"Noblesse Oblige": Pearl Buck's Platonic Conception of Self
Wang, Jennie, Forum on Public Policy: A Journal of the Oxford Round Table
"The novelist has a noble function."
--Sinclair Lewis "Elizabeth Taylor is not my Imperial Woman."
On Pearl S. Buck, a considerable amount of literary criticism exists exclusively on The Good Earth and Dragon Seed, which constitutes a popular and academic myth that the merit of this Nobel Prize winner might only lie in the presentation of Chinese peasants in pre-modern China. What happened to her career and accomplishments after her repatriation to the United States? As the first woman writer in America who won the Nobel Prize of Literature in 1938, why has she no place and placement in the history of American Literature? (1)
As far as I know, Buck had an extraordinary long and productive literary career, which lasted almost half a century, before and after the publication of The Good Earth (1931), or Dragon Seed (1941); even the film production thereof. According to the Harris biography (1969), which was composed in close collaboration with Buck when she was still alive, Buck had already published some 40 novels, 6 fiction collections, 22 nonfictions, 15 translations of Chinese and Japanese novels. Most of these works were published not only in English and in the United States, but also in many countries in Europe and Asia, and in so many world languages--Arabic, Danish, Dutch, Finnish, French, German, Hebrew, Icelandic, Indonesian, India, Italian, Japanese, Norwegian, Persian, Serbo-Croat, Slovene, Spanish, Swedish, Portuguese. A 1970 UNESCO survey finds Buck's work translated into 145 different languages and dialects, more frequently translated than any other American writer.
The Harris bibliography does not include her letters and lectures, public speeches and private correspondence that I came across from other sources. In fact, a huge amount of bibliographical and biographical material is available for Buck study and worthy of scholarly attention. For example, Professor Peter Conn at University of Pennsylvania in 1990s organized conferences and did exhaustive research on Buck, published a substantial, award-winning biography in 1996. Another biography came out recently--Hilary Spurling's Pearl Buck in China: Journey to the Good Earth (New York, NY: Simon & Schuster, 2010).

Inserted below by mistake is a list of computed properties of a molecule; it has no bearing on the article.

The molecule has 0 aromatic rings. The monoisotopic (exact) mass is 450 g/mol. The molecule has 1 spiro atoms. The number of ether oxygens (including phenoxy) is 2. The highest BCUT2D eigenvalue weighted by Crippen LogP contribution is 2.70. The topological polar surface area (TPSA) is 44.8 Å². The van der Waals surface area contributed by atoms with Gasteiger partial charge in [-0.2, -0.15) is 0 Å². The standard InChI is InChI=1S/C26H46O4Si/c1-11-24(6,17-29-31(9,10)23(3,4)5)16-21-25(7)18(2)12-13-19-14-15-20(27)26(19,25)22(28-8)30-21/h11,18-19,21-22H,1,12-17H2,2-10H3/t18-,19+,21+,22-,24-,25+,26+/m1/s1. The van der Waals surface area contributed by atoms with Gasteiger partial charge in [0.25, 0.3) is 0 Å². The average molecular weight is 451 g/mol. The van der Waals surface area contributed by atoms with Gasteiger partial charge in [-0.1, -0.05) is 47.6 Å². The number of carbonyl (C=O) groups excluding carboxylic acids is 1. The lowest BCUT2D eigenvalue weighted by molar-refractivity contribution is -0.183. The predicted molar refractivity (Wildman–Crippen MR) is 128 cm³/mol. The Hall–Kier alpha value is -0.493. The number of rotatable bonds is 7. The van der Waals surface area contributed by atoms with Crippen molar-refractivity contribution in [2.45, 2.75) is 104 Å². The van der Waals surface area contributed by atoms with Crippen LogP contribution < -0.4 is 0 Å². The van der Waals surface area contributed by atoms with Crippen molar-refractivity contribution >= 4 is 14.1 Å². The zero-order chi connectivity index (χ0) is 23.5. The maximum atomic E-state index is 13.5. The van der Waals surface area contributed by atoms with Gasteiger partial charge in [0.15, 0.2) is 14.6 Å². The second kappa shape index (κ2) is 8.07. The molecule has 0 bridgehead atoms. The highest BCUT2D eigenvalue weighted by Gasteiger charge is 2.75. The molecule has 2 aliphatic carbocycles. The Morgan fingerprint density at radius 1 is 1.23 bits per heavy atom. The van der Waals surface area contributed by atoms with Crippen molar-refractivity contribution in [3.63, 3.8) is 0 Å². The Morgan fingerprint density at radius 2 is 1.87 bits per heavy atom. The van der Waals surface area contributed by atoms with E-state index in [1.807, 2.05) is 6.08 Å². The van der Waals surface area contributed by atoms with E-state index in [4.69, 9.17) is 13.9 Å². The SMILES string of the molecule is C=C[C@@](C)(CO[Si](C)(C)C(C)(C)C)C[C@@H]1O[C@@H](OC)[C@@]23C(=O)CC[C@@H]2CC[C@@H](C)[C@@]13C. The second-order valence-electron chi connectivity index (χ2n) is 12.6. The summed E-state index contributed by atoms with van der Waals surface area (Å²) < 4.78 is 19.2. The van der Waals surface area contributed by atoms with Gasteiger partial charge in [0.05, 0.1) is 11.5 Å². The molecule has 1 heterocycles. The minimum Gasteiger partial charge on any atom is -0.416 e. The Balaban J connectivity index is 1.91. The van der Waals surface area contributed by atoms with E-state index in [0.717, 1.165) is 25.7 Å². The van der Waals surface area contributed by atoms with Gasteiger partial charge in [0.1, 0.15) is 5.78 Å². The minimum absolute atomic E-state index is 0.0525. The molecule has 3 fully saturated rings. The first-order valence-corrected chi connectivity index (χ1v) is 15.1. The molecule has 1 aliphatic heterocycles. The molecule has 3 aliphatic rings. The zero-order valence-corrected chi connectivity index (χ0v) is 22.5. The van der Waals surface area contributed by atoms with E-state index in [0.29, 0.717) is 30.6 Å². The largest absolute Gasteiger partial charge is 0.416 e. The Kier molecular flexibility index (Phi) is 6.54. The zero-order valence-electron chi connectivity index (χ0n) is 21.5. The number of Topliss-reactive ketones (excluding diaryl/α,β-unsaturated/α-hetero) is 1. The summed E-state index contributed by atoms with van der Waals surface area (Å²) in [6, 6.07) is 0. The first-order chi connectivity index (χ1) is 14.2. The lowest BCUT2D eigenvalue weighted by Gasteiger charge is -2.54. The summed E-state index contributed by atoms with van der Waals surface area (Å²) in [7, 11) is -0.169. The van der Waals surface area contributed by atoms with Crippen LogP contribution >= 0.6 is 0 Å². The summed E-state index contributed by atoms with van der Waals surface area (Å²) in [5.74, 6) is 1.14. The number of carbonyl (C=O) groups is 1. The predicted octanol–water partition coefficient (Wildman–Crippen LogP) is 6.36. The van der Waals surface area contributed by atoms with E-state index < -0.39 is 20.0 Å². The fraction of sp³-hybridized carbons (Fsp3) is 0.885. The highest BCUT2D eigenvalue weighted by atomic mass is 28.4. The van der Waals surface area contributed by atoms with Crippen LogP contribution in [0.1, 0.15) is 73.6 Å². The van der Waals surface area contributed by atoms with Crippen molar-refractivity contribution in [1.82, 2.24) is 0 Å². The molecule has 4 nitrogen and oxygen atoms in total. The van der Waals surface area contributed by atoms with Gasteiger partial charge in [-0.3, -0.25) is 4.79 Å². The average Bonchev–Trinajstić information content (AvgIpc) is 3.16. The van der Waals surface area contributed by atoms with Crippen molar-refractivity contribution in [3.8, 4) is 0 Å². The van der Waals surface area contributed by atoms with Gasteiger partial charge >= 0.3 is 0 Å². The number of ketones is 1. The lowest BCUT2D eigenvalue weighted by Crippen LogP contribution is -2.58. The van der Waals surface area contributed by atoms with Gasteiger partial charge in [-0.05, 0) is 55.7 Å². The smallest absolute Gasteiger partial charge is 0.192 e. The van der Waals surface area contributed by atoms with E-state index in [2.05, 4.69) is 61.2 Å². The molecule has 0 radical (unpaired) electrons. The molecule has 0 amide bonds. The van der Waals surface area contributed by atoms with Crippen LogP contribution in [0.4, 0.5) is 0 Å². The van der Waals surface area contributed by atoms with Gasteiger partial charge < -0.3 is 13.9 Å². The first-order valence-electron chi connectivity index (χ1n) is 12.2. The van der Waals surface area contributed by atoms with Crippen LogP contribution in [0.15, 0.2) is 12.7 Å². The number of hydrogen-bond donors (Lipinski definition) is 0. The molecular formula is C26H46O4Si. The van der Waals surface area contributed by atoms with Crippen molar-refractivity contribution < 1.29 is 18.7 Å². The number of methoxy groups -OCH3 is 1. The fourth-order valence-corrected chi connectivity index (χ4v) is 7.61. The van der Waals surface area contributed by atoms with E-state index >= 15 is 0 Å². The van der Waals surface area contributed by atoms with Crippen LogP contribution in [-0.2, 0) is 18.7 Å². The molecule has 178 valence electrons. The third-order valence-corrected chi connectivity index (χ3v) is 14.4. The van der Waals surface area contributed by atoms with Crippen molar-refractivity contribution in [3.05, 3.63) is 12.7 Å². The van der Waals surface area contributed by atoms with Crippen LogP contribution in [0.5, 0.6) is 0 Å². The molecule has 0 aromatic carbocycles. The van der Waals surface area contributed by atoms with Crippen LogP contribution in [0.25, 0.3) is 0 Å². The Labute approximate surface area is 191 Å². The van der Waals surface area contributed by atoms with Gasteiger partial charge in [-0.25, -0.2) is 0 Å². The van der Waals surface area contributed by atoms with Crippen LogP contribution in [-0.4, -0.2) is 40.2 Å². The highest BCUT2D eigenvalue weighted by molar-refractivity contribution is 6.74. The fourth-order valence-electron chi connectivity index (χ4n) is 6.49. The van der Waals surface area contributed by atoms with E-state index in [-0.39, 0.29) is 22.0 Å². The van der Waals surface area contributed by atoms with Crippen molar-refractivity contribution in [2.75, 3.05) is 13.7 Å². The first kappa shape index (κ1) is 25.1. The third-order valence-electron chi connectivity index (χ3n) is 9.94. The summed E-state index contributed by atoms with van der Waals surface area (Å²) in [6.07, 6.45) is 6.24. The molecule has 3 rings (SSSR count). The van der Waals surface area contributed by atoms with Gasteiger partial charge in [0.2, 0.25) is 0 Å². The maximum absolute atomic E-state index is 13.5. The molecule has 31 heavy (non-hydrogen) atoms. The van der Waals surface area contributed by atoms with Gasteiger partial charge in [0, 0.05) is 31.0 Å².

Fortunately, Buck remains to be the subject of doctoral dissertations throughout the decades. The most remarkable study on Pearl Buck's role as a political activist after her repatriation, I must mention, is Robert Shaffer's "Pearl S. Buck and the American Internationalist Tradition," a nine hundred page long doctoral dissertation--the longest dissertation I have ever read--done at Rutgers State University of New Jersey, New Brunswick, 2003. The work claims that Pearl Buck played an important role in the 1930s-1950s in trying to shape US government policy toward Asia and toward other parts of the non-white world, and shaping the attitudes of the American public toward the Asians. Buck criticized American unilateralism, racism, and complicity with imperialism, which alienated Asia from America. She functioned as a political activist through public speaking, publishing, and networking with other writers and activists.
A broad network of writers and activists coalesced around Buck and her husband Richard Walsh on such diverse concerns as the status of women, the politics of famine and hunger in Asia, the struggle for decolonization, and alternatives to US Cold War policy. One of the alternatives Buck advocated was "global education," which she held as a necessity for the "understanding and eradication of sheer ignorant prejudice" in policy making, beyond the sentimental belief of humanism. (2) I believe she was not speaking of "political correctness," but political "wisdom," or what we call "well-informed strategic planning." She thought that simple ignorance, combined with immaturity, kept Americans from understanding their proper role. …